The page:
A dedicated charity worker from Wolverhampton has landed one of the most prestigious accolades in the Third Sector after being crowned an ‘Unsung Hero’ at a ceremony in London.
Paul Burns, who turned 60 this year and is a Housing First key worker with the Good Shepherd in Wolverhampton, received the honour at the Third Sector Awards at the Royal Lancaster Hotel, which celebrated the outstanding impact and achievements of individuals and organisations throughout the country.
One of three nominations for the award, Paul was both delighted and overwhelmed to be named the winner, receiving the trophy from event host and comedian Maisie Adam.
Having grown up in Northern Ireland during The Troubles, including witnessing a murder, he has suffered some challenges in life including poverty and several spells in prison, but, since turning a corner himself, has channelled all of those experiences into helping others.
“When I think of the Good Shepherd, and people who have played a huge part as the real core of the charity such as the Brothers and Helen Holloway (Business & Finance Manager), Paul Burns is right up there amongst them,” says Good Shepherd CEO Tom Hayden.
“He is completely selfless and has an unstoppable drive and desire to help people who have found themselves broken, however difficult their circumstances.
“They say that to help one person turn their life around is an amazing thing to do, well, Paul has done that a hundred times over.
“We felt it was important to nominate him for this award because he is an inspiration to our staff, volunteers and service-users alike – he really is our unsung hero.”
Paul, who also spent many years working at the Goodyear factory in Wolverhampton, started volunteering at the Good Shepherd in 2016 before becoming a member of staff a year later.
He is now a Key Worker on the Housing First project which the Good Shepherd run in partnership with the P3 charity, providing individually tailored help to previously entrenched rough sleepers with complex issues to help support them in their own accommodation.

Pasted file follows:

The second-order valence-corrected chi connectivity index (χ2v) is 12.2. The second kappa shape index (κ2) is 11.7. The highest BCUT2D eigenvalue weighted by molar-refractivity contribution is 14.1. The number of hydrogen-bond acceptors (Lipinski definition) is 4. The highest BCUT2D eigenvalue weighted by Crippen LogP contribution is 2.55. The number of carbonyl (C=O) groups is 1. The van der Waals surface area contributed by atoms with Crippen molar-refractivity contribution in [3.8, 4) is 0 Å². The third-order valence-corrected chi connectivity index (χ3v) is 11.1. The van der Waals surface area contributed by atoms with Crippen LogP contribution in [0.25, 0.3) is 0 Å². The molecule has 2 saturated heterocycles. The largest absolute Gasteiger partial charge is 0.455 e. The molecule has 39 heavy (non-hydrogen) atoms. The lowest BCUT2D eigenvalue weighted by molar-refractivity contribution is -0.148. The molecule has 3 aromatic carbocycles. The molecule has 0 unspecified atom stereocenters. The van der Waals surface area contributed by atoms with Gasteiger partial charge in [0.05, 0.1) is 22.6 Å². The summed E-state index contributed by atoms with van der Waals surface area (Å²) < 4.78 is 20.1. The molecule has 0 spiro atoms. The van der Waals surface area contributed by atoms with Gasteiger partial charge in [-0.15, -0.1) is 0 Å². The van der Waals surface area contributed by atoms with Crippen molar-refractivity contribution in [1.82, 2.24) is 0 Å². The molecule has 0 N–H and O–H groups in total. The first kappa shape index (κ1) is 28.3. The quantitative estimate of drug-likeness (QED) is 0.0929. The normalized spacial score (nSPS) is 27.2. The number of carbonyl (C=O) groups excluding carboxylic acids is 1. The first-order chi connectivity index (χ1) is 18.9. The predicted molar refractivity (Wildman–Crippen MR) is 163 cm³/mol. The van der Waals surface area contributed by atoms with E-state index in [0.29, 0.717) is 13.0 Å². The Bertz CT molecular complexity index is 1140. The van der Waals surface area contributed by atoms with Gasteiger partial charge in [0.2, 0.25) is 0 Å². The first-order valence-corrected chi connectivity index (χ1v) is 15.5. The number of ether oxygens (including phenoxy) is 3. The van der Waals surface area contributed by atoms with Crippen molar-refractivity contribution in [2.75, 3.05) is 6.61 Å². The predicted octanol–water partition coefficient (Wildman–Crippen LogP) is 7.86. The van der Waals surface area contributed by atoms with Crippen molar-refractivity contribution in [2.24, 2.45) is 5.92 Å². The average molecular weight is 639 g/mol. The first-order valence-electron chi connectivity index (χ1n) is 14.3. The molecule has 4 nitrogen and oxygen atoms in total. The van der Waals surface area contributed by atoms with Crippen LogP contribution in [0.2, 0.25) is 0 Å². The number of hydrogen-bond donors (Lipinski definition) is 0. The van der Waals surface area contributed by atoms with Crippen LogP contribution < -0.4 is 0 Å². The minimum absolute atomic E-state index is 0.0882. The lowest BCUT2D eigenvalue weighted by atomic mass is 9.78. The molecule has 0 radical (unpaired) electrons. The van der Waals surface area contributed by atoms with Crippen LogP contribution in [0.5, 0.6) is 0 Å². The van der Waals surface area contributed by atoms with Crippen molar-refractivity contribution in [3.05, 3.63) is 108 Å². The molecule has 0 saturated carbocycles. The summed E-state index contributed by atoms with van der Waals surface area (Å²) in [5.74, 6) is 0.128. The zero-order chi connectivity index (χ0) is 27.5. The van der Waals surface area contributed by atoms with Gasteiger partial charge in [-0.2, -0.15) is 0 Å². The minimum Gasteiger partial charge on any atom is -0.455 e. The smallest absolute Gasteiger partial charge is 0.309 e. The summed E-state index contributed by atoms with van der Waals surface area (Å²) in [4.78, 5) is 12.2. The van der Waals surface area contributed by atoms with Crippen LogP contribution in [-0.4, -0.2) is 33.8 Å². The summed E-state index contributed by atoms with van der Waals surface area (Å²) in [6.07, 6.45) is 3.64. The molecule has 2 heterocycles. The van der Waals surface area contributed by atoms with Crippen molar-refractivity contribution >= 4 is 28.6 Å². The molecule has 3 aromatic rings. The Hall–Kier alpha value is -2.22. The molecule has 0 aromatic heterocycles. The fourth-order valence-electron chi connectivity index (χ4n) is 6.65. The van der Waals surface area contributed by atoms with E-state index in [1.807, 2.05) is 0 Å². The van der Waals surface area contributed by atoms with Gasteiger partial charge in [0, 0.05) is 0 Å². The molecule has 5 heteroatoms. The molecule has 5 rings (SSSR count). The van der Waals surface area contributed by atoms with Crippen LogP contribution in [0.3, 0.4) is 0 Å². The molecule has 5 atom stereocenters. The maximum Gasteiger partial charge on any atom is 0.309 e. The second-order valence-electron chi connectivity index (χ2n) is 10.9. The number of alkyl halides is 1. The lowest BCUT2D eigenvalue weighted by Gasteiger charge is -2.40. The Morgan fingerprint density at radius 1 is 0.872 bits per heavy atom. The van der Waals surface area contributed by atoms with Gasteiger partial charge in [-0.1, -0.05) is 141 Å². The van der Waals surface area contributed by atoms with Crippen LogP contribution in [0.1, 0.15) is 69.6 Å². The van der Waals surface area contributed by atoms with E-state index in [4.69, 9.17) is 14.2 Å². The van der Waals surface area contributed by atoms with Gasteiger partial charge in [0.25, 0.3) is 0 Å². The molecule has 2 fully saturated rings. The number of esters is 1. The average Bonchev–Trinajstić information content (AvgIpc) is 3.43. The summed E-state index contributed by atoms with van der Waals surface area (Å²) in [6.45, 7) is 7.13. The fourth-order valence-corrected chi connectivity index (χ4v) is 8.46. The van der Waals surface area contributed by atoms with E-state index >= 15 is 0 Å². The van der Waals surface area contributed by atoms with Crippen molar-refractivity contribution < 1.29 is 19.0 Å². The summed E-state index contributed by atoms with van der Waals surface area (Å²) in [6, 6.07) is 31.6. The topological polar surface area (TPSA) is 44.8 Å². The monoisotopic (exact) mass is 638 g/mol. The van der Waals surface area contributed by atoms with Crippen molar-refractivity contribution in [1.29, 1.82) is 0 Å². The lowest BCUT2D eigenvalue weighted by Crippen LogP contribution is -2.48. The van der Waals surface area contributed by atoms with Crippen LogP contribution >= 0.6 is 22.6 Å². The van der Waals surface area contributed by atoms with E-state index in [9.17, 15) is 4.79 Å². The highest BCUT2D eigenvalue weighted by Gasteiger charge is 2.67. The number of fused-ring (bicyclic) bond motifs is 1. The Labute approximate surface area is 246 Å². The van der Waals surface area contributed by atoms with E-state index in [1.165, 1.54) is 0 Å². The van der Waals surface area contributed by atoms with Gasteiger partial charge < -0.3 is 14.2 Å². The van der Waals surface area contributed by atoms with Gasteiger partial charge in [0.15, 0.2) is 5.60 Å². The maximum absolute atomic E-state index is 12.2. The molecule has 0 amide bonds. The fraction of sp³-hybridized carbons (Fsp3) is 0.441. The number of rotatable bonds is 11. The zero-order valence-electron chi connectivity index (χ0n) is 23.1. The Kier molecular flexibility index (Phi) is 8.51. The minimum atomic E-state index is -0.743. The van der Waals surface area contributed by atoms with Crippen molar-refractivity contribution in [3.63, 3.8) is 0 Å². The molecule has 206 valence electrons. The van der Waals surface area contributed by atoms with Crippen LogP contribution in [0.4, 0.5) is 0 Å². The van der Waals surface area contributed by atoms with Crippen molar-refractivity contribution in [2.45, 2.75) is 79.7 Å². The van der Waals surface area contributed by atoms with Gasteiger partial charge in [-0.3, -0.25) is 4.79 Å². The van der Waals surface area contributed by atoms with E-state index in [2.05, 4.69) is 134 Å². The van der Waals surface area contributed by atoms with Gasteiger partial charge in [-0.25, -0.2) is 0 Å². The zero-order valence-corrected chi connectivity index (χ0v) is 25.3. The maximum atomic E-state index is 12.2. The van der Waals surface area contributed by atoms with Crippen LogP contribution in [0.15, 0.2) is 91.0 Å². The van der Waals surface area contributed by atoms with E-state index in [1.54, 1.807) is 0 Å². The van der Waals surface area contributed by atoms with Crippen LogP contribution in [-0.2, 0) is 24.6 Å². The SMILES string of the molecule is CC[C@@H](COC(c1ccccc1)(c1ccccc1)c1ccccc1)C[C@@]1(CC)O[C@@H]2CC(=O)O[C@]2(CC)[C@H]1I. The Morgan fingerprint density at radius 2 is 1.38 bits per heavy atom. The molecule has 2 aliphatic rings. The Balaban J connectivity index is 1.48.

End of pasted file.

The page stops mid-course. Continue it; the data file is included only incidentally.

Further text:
“I really love my job, it feels like what I am meant to be doing, and I look forward to every single day,” said Paul.
“It is often very challenging, but we all work together as a team, and I feel proud and privileged to have picked up this award on behalf of everyone at the Good Shepherd.
“Receiving awards or praise is certainly not we do the job, but it was such a special day for all of us who were there, and it actually made me quite emotional.”
Entries across the Third Sector’s 33 categories were judged by an independent panel of sector experts chaired by Nihara Krause, founder and chief executive of the teenage mental health charity Stem4.
Their summing-up read as follows: “Paul Burns is someone who continually goes above and beyond in his unstinting desire to help others.
“He draws on experiences from his own background, never judges people and never turns them away.
“He gives people hope and in our current climate, I think that is so special.”
The Good Shepherd is a charity providing free-to-access food and support services from its premises in Waterloo Road, now in its 51st year after the Little Brothers first arrived in the city to support people experiencing homelessness back in 1972.